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Iran’s ambassador says US sanction delaying IP project

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News Analysis |

On February 22, 2018 Iran’s ambassador to Pakistan Mehdi Honardoost, while speaking at a seminar on “Contemporary Relations between Pakistan, Iran and Saudi Arabia: Present Challenges” organized by Strategic Vision Institute Islamabad, lamented that Iran-Pakistan bilateral banking ties were being delayed because of Islamabad’s conservativeness. The Iran-Pakistan gas pipeline project has not progressed since initially initiated.

He added that Iran has faced unjust sanctions by the US and faced conservativeness of its brotherly state which has delayed the opening of banking channels whereas many other countries maintain banking ties with Iran. Iran’s leasing out of its Chabahar Port to India and Pakistan Army’s decision to send its troops to Saudi Arabia may increase the likelihood of mistrust between Iran and Pakistan.  

Both countries are responsible for the completion of this project in respective territories. Around 750 mmcfd gas flow in the pipeline is projected to help generate around 4,000 MW electricity also, along with creating job opportunities in backward areas of Baluchistan and Sindh.

Banking relations are crucial to enhance bilateral trade between Iran and Pakistan which currently stands at $1.2 billion. To achieve an expected target of $5 billion per year over the next few years, there is a need to regulate banking channels between the two countries. In 2017, the State Bank of Pakistan (SBP) and Iran’s central bank “Bank Markazi Jomhouri Islami Iran (BMJII)” signed the Banking and Payment Agreement (BPA) aimed at providing a trade settlement mechanism to promote bilateral trade.

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They were supposed to invite other commercial banks to carry out transactions under this agreement. He asserted that there was no progress in this initiative because Pakistani banks have shown little interest.  He surmised there was no progress in the Iran-Pakistan pipeline project because of Pakistan as it is facing many internal and external challenges. He believed that this project would benefit both countries in addressing their common problems.

Moreover, he rejected the perception that India would use Chabahar Port against Pakistan. He explained that constant sanctions on Iran despite Iran’s nuclear deal were one of the factors for leasing out the port to India. Responding to these comments, Pakistan’s Defence Minister Khurram Dastgir Khan said that Iran should have a better understanding of Pakistan’s relations with Saudi Arabia and other Gulf countries.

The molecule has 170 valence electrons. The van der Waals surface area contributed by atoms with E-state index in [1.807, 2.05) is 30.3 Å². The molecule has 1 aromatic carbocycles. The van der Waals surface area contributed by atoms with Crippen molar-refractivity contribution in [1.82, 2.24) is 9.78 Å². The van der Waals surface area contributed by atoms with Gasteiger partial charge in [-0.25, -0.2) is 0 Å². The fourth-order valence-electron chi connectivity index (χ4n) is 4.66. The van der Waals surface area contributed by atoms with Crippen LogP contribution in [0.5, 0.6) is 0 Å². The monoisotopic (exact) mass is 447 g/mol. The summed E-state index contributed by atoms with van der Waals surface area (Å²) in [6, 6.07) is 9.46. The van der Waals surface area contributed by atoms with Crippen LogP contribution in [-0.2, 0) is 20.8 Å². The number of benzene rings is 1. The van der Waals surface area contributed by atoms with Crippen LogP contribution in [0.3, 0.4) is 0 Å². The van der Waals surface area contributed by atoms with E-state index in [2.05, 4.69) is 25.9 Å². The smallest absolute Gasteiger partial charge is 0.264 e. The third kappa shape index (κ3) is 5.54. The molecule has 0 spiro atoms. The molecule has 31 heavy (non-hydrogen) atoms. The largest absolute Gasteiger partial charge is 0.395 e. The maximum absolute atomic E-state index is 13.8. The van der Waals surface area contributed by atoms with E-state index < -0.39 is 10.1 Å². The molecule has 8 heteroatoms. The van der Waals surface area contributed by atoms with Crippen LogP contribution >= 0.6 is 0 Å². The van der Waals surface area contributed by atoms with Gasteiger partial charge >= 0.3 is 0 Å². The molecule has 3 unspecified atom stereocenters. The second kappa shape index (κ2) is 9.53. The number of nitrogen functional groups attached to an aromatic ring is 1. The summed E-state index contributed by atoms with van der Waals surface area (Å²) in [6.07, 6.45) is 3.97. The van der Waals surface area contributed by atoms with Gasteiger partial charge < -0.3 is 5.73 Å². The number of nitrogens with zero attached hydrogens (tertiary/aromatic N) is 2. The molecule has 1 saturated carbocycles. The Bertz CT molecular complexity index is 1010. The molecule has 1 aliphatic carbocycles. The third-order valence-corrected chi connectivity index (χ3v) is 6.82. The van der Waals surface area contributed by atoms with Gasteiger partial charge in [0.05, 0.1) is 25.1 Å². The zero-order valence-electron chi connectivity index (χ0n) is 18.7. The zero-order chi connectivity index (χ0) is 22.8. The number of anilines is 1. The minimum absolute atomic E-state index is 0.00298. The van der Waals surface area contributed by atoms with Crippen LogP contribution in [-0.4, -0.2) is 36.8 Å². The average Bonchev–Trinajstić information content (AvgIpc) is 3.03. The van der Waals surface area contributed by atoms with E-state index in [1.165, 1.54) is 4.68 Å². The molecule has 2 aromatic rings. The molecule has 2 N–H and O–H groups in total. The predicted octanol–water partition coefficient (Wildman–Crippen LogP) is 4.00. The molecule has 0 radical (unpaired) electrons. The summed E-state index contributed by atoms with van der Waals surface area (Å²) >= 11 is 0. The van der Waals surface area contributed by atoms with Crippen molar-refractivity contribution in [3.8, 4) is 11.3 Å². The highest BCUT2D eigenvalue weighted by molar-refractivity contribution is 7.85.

Sharing the details of this project, officials said that a 56-inch diameter pipeline will originate from South Pars gas field Iran and end at Nawabshah, covering a distance of around 1,931 kilometer with 1,150 km portion in Iran and 781 km in Pakistan.

He added, “Our interests in stability in GCC countries stem from the fact that around 1.9 million Pakistanis live in Saudi Arabia alone, who are contributing a great deal to our foreign exchange reserves”. Pakistan’s foreign policy towards Middle East is sustained on the basis of its longstanding cordial relations with Saudi Arabia and on limiting the outcomes of sectarian conflicts originating from the Saudi-Iran rivalry.

He explained, “Pakistan had an ideological affinity and deep military, economic, and leadership” ties with the Saudi kingdom, whereas it was building “economic cooperation and counterterrorism links” with Iran. An opening has been achieved with Iran. Iran-Pakistan relations are expanding including economic and industrial cooperation. He reminded that Pakistan had deployed its troops in Saudi Arabia since last four decades under their bilateral defence agreement on “training and advisory mission”, not against any third party.

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Ministry of Petroleum and Natural Resources of Pakistan claimed in 2017 that government had allocated Rs. 25 billion in the current fiscal year for the development of gas infrastructure across the country including the IP project. Sharing the details of this project, officials said that a 56-inch diameter pipeline will originate from South Pars gas field Iran and end at Nawabshah, covering a distance of around 1,931 kilometer with 1,150 km portion in Iran and 781 km in Pakistan.

Both countries are responsible for the completion of this project in respective territories. Around 750 mmcfd gas flow in the pipeline is projected to help generate around 4,000 MW electricity also, along with creating job opportunities in backward areas of Baluchistan and Sindh. There are more prospects for the progress of this project after removal of the US sanctions. With the changing geostrategic environment of South Asia, Pakistan is moving ahead to improvise relations with its neighbors.


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